The world-famous architect and his Porsche 356
Porsche-loving architect Lord Norman Foster turned boyhood dreams into a stellar career that has reshaped the global landscape
In front of a 15-metre long mural by the British artist Grayson Perry, created using an ancient Sumatran weaving technique, stand a Porsche 356 Coupe and Cabriolet. The sculpture, fashioned from 14 different shades of thread, depicts the different stages in the life of a man and now hangs on the garage wall of world-renowned architect Lord Norman Foster.
Foster was born in England in 1935. He grew up in the working-class city of Manchester from where, as a young boy, he wrote an award-winning essay about racing on the Nürburgring. “I realised I was fascinated by race cars, especially Porsche’s designs with rear-wheel drive,” recalls the 85-year old today. “For me these cars are works of art like futuristic sculptures.”
Foster left school at the age of 16 and books and magazines were the primary source of inspiration in his youth. The Eagle comic book, with its weekly mix of futurism, technology and architecture, inspired the youthful Foster, who began to dream of becoming a pilot. Military service with the Royal Air Force soon followed, and some years later he earned his pilot’s license, something he still holds to this day.
Following his stint in the RAF, Foster applied to read architecture at the University of Manchester where a bold design for a windmill earned him an award in only his second semester. In 1961, the precocious student won a fellowship at Yale. From here, he and fellow student Richard Rogers would drive a Volkswagen Beetle across the US, drawn to the form and function of American architecture that had sprung up after the Second World War.
After completing his degree at Yale, Foster worked for a few months in San Francisco and it was here that he fell in love with the 356. “The car had a cult status in California,” he remembers. “It was actually a niche product, but every time I took my MGA in for servicing, there were a lot of them around. Even the head designer at my office drove one. I was immediately fascinated by the form and the idea of this car.”
Foster and his wife Wendy founded the Foster Associates architectural office in 1967. Later renamed Foster + Partners, it would become a global force, with buildings such as the 44-story HSBC office tower in Hong Kong and Beijing Capital International Airport still regarded as ground-breaking feats of contemporary design.
With his home in the centre of St Moritz, Foster continues to play with the accepted norms, to unite old traditions with new ideas. ‘Chesa futura’, or house of the future, is a space-aged vision of modern living, clad in over 250,000 had-cut larch tiles. “Chesa Futura is very alive,” says its creator, “just like my Porsche here.”
Lord Norman Foster at his home, Chesa Futura, in St. Moritz
Foster’s Fish Silver Grey 356 is an immaculate early split window model. “The way the car reflects Chesa’s form and vice versa – isn’t that wonderful? It was delivered to a buyer in Hamburg in October of 1950. In 1955, it was bought by RAF squadron leader Robert ‘Porky’ Munro, who imported it to Great Britain and registered it with a license plate reading UXB 12 for ‘unexploded bomb’. In 1957, Munro became the head test pilot for the Hawker-Siddeley Kestrel, the prototype for the Harrier Jump Jet – one of my favourite designs.”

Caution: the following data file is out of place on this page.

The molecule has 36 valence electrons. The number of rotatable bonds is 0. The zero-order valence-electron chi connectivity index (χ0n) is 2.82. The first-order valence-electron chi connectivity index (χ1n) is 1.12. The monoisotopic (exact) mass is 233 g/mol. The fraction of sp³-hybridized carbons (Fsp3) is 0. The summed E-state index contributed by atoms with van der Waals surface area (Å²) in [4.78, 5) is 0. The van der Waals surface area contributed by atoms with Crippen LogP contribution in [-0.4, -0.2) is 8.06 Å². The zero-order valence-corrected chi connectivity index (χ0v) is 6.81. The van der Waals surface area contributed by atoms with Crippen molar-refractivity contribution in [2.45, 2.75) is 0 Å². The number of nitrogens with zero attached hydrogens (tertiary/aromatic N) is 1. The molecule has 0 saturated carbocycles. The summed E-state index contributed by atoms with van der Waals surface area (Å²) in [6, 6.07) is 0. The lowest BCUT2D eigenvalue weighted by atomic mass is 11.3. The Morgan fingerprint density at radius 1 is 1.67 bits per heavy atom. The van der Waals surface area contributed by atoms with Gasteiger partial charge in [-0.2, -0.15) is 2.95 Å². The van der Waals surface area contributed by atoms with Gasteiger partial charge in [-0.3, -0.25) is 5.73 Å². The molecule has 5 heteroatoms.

Foster still loves driving his car on the winding local roads and over the mountain passes of his adopted home. Yet the odometer shows only around 6,000km. “That will probably change now that my youngest son has his driver’s license,” says Foster with a smile, before recounting the early history of his 356.
The other 356 is a later C Model Cabriolet, now equipped with a ski rack for the impromptu cross-country ski excursions that Foster loves. “The glamour that people associate with the 356 these days belies its roots,” he notes in a philosophical tone of voice. “It was developed at a time of scarcity and made of the parts available in the post-war years.”
Apple Park: the computer giant’s headquarters opened in 2017 as a monumental infinite loop. It encircles a 12-hectare park.
A parallel perhaps with Foster’s own humble origins, and hard-fought rise to the top of his game. In 1990, he was awarded a knighthood and in 1999 was made Lord Foster of Thames Bank, allowing him to sit in the British parliament’s House of Lords.
That same year, Lord Foster also received the coveted Pritzker Architecture Prize in Berlin and subsequently won the contract for restructuring the German Reichstag building. “This might be my most meaningful project,” he reflects of the extraordinary restoration of so historic a building for a recently reunified Germany.
But the milestones kept coming. Following a call from Steve Jobs, Foster designed what may well be the most spectacular office complex in the world – Apple Park in Cupertino, Silicon Valley. “That was a really special type of collaboration,” says Foster. “Steve didn’t want me to see him as a client but rather as a member of my team. He told me how in his youth, Silicon Valley produced most of the fruit for America. This was the inspiration for Apple Park."
Lord Norman Foster certainly appreciates the significance of our collective history, its ability to endure and influence design. Something he sees in his beloved 356, still treasured and driven as Porsche intended despite his advancing years. “I value these sports cars very much, like I do my life. It is a privilege to still be able to enjoy every drive.”